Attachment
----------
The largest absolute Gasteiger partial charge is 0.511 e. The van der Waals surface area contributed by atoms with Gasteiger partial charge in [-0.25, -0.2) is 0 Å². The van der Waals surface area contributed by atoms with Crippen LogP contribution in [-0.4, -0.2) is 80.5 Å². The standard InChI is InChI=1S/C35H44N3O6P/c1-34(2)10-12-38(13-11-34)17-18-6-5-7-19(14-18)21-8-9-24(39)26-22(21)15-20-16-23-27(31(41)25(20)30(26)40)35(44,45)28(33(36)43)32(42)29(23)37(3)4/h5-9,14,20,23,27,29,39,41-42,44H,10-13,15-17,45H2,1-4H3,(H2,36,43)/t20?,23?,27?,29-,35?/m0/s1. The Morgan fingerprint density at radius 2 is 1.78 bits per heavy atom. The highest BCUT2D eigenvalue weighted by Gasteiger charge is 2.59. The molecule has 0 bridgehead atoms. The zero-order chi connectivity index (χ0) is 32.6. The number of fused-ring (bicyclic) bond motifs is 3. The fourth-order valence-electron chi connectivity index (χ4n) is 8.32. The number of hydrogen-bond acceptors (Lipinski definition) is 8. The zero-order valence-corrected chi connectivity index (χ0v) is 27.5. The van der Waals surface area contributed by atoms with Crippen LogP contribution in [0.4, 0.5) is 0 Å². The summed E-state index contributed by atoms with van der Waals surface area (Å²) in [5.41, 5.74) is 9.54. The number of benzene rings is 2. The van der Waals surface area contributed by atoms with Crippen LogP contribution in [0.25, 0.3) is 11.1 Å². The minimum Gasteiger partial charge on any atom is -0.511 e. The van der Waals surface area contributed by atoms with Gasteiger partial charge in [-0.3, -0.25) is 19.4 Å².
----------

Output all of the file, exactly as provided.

The largest absolute Gasteiger partial charge is 0.511 e. The van der Waals surface area contributed by atoms with Gasteiger partial charge in [-0.25, -0.2) is 0 Å². The van der Waals surface area contributed by atoms with Crippen LogP contribution in [-0.4, -0.2) is 80.5 Å². The standard InChI is InChI=1S/C35H44N3O6P/c1-34(2)10-12-38(13-11-34)17-18-6-5-7-19(14-18)21-8-9-24(39)26-22(21)15-20-16-23-27(31(41)25(20)30(26)40)35(44,45)28(33(36)43)32(42)29(23)37(3)4/h5-9,14,20,23,27,29,39,41-42,44H,10-13,15-17,45H2,1-4H3,(H2,36,43)/t20?,23?,27?,29-,35?/m0/s1. The Morgan fingerprint density at radius 2 is 1.78 bits per heavy atom. The highest BCUT2D eigenvalue weighted by Gasteiger charge is 2.59. The molecule has 0 bridgehead atoms. The zero-order chi connectivity index (χ0) is 32.6. The number of fused-ring (bicyclic) bond motifs is 3. The fourth-order valence-electron chi connectivity index (χ4n) is 8.32. The number of hydrogen-bond acceptors (Lipinski definition) is 8. The zero-order valence-corrected chi connectivity index (χ0v) is 27.5. The van der Waals surface area contributed by atoms with Crippen LogP contribution in [0.4, 0.5) is 0 Å². The summed E-state index contributed by atoms with van der Waals surface area (Å²) in [5.41, 5.74) is 9.54. The number of benzene rings is 2. The van der Waals surface area contributed by atoms with Crippen LogP contribution in [0.25, 0.3) is 11.1 Å². The minimum Gasteiger partial charge on any atom is -0.511 e. The van der Waals surface area contributed by atoms with Gasteiger partial charge in [-0.3, -0.25) is 19.4 Å².